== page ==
Voting is the most important way to make your voice heard on the issues that concern you. If you don’t vote you don’t really have a right to.. well… whinge, moan or complain because you’ve absented yourself from the process.
Decisions are made on your behalf every day, ranging from what is happening in local schools and what recreational facilities you have, to national issues like healthcare and education, to global issues like defence and the environment.
In many countries around the world, including the UK, people have fought to gain the right to vote. The right for women to vote on equal terms with men in the UK was still being argued about only 70 years ago. Racial minority groups were considered inferior 50 years ago. Sexual minorities were (and still are) considered inferior as recently as 15 or 10 years ago.
But having the right to vote is not enough. A strong and stable democracy also relies on people using their votes. By voting, you can hold your elected representatives accountable. Even spoiling your ballot is a way of taking part and saying you’re not happy with the candidates who have stood.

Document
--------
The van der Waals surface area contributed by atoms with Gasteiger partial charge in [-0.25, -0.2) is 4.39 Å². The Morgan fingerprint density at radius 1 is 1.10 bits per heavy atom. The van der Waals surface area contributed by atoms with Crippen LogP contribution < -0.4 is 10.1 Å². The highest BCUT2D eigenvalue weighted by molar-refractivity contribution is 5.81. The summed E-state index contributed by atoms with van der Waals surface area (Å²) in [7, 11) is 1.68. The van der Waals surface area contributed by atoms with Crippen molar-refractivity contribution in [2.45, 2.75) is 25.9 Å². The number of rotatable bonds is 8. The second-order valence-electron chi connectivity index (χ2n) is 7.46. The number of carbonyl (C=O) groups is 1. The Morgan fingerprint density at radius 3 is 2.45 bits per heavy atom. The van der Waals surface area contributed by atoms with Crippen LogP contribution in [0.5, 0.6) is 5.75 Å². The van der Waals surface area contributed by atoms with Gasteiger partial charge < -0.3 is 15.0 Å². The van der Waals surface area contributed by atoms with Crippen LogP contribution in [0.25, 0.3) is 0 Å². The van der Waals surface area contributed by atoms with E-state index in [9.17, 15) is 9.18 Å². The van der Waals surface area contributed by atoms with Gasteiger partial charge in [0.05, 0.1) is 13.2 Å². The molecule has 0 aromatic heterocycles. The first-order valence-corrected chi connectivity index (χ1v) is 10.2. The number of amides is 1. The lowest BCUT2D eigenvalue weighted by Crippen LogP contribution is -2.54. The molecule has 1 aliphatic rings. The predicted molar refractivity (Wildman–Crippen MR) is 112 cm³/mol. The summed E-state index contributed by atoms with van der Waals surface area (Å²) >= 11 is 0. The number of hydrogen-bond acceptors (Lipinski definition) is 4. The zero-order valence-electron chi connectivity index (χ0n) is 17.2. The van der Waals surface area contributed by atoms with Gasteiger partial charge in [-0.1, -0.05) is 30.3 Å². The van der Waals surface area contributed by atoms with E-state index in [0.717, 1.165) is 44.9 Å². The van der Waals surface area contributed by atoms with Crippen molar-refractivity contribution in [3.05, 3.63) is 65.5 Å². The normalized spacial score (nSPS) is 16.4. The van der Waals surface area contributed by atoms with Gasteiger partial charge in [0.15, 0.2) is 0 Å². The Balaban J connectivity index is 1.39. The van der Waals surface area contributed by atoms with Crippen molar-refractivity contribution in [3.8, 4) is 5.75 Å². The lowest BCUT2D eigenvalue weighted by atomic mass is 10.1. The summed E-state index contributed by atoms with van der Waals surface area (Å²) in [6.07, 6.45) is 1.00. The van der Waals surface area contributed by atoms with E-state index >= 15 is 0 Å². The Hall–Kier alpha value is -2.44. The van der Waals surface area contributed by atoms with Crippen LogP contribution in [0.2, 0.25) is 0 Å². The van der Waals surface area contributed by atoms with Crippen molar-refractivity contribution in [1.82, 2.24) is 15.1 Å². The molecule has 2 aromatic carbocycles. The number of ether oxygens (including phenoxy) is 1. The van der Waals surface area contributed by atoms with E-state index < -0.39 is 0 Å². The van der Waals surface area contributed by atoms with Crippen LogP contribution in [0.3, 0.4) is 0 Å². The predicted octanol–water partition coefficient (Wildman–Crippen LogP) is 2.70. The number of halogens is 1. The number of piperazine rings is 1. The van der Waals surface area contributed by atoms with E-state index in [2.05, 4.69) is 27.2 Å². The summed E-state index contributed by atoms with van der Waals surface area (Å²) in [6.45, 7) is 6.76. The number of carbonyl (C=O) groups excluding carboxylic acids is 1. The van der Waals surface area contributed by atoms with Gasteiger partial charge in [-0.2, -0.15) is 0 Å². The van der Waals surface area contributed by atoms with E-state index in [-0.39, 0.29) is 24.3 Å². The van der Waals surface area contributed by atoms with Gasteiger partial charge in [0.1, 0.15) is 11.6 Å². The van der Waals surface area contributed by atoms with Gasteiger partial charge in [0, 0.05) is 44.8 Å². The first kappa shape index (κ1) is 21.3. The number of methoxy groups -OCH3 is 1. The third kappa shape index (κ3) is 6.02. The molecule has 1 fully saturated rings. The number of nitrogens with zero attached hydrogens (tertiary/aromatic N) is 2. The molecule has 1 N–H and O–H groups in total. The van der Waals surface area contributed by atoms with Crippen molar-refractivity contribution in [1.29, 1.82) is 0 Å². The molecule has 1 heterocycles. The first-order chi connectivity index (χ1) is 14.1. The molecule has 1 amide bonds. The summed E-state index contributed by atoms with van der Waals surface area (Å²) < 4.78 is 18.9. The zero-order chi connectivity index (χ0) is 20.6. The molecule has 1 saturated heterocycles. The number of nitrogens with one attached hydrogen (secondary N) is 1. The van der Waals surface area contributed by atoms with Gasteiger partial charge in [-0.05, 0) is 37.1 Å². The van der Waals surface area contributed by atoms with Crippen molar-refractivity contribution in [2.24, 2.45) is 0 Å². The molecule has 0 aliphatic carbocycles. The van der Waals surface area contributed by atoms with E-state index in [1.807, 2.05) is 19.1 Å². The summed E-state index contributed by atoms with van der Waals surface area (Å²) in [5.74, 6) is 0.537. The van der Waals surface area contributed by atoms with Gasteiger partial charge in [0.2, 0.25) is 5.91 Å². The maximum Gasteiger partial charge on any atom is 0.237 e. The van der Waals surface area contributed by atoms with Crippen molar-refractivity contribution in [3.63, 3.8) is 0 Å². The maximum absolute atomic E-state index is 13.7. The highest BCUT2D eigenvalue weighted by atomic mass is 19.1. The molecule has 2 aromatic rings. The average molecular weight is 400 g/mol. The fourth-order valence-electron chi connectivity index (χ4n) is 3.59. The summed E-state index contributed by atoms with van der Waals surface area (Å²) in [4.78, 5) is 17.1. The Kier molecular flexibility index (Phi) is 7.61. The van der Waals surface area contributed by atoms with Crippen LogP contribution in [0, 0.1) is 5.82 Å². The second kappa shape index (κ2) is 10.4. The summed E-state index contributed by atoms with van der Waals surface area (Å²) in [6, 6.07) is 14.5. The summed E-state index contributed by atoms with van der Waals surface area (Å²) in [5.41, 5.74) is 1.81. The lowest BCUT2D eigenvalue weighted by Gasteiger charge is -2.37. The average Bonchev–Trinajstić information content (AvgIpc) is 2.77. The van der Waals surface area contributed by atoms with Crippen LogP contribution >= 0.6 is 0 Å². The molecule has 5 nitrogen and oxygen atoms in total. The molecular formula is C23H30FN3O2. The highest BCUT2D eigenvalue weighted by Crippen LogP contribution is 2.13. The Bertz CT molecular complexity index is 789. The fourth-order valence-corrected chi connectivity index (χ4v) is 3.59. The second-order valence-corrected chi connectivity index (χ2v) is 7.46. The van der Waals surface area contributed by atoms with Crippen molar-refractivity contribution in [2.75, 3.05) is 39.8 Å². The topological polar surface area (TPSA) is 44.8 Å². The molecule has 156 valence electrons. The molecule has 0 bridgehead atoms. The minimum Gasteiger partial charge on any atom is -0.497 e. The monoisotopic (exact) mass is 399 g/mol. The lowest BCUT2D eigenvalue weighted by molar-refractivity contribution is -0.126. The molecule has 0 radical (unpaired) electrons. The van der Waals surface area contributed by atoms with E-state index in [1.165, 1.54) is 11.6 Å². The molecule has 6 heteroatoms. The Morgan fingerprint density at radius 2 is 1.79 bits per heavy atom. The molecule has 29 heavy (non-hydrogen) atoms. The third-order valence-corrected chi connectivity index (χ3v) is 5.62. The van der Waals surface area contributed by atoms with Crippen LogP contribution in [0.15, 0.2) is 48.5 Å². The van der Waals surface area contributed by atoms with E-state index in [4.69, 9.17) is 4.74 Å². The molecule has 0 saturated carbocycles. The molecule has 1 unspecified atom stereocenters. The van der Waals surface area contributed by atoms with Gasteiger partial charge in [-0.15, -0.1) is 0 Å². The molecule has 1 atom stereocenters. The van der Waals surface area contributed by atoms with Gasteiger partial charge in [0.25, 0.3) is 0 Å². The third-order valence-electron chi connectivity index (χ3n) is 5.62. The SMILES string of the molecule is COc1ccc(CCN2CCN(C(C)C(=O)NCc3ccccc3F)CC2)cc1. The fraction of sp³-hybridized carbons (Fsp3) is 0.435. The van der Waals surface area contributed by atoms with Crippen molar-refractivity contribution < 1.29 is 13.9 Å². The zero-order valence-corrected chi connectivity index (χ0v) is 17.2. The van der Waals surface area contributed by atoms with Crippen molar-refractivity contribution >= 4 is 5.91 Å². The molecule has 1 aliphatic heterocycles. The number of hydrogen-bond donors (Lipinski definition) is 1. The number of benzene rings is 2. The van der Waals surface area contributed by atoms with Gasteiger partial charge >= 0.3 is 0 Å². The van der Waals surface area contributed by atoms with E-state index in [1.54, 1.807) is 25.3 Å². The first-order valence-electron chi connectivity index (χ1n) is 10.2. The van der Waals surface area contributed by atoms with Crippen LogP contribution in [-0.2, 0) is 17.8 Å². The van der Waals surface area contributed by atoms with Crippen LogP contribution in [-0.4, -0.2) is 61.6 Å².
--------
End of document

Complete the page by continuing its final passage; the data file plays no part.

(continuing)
Voting is central to the way in which our democracy works. Yet the UK general election in 2001 saw a big drop in turnout – down from 71.4% to 59.4%. Fewer than six out of every ten eligible voters across the UK decided to take part in choosing the country’s government for the next five years. This apparently accelerating trend away from participation in the institutions of democracy contrasts with what seems to be a growing tendency for people to make their voice heard through a variety of forms of direct action rather than through the ballot box.
It’s also interesting to note that Nadia won big brother with 3,863,696 votes, Will Young won pop idol with 4.6 million votes, Alex Parks won fame academy with 4.5 million viewers’ votes. It’s not that we’re a nation who don’t like to vote- clearly we do. There seems to be a disconnect between voting on important issues and voting on frivolous issues.
There has been much talk about ‘voter apathy’ or people not understanding the issues but the reasons must be more complicated than this. Research shows that people do not vote for a number of reasons – including lack of information, distrust of politicians and inconvenience.
For politicians and the media, communicating more effectively with potential voters and increasing the accessibility of elections must be key priorities for the future.